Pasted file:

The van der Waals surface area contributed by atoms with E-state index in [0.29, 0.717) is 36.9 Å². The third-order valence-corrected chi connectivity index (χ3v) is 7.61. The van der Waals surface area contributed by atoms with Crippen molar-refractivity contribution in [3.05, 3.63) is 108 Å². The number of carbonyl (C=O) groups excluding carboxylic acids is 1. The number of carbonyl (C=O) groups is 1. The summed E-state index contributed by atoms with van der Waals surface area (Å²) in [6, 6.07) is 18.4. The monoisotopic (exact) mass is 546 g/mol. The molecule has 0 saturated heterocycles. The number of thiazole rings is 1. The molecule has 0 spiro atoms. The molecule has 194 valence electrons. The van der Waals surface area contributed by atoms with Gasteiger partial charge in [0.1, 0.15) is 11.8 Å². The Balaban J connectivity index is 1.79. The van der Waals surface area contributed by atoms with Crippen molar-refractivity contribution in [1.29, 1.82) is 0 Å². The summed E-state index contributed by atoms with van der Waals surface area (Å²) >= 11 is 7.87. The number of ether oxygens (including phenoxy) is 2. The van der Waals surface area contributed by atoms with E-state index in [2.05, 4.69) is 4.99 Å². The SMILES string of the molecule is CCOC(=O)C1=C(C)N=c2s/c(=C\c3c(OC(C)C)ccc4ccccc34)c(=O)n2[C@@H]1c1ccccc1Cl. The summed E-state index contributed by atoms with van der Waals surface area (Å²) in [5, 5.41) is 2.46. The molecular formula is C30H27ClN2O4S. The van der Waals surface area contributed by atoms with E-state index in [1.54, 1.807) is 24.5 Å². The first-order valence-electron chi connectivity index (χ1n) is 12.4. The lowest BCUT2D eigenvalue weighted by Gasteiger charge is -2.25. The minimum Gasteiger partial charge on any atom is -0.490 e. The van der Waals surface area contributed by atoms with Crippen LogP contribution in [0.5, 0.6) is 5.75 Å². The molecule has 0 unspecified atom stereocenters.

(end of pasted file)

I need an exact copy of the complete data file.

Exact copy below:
The van der Waals surface area contributed by atoms with E-state index in [0.29, 0.717) is 36.9 Å². The third-order valence-corrected chi connectivity index (χ3v) is 7.61. The van der Waals surface area contributed by atoms with Crippen molar-refractivity contribution in [3.05, 3.63) is 108 Å². The number of carbonyl (C=O) groups excluding carboxylic acids is 1. The number of carbonyl (C=O) groups is 1. The summed E-state index contributed by atoms with van der Waals surface area (Å²) in [6, 6.07) is 18.4. The monoisotopic (exact) mass is 546 g/mol. The molecule has 0 saturated heterocycles. The number of thiazole rings is 1. The molecule has 0 spiro atoms. The molecule has 194 valence electrons. The van der Waals surface area contributed by atoms with Gasteiger partial charge in [0.1, 0.15) is 11.8 Å². The Balaban J connectivity index is 1.79. The van der Waals surface area contributed by atoms with Crippen molar-refractivity contribution in [1.29, 1.82) is 0 Å². The summed E-state index contributed by atoms with van der Waals surface area (Å²) >= 11 is 7.87. The number of ether oxygens (including phenoxy) is 2. The van der Waals surface area contributed by atoms with E-state index in [2.05, 4.69) is 4.99 Å². The SMILES string of the molecule is CCOC(=O)C1=C(C)N=c2s/c(=C\c3c(OC(C)C)ccc4ccccc34)c(=O)n2[C@@H]1c1ccccc1Cl. The summed E-state index contributed by atoms with van der Waals surface area (Å²) in [5, 5.41) is 2.46. The molecular formula is C30H27ClN2O4S. The van der Waals surface area contributed by atoms with E-state index in [1.54, 1.807) is 24.5 Å². The first-order valence-electron chi connectivity index (χ1n) is 12.4. The lowest BCUT2D eigenvalue weighted by Gasteiger charge is -2.25. The minimum Gasteiger partial charge on any atom is -0.490 e. The van der Waals surface area contributed by atoms with Crippen LogP contribution in [0.5, 0.6) is 5.75 Å². The molecule has 0 unspecified atom stereocenters.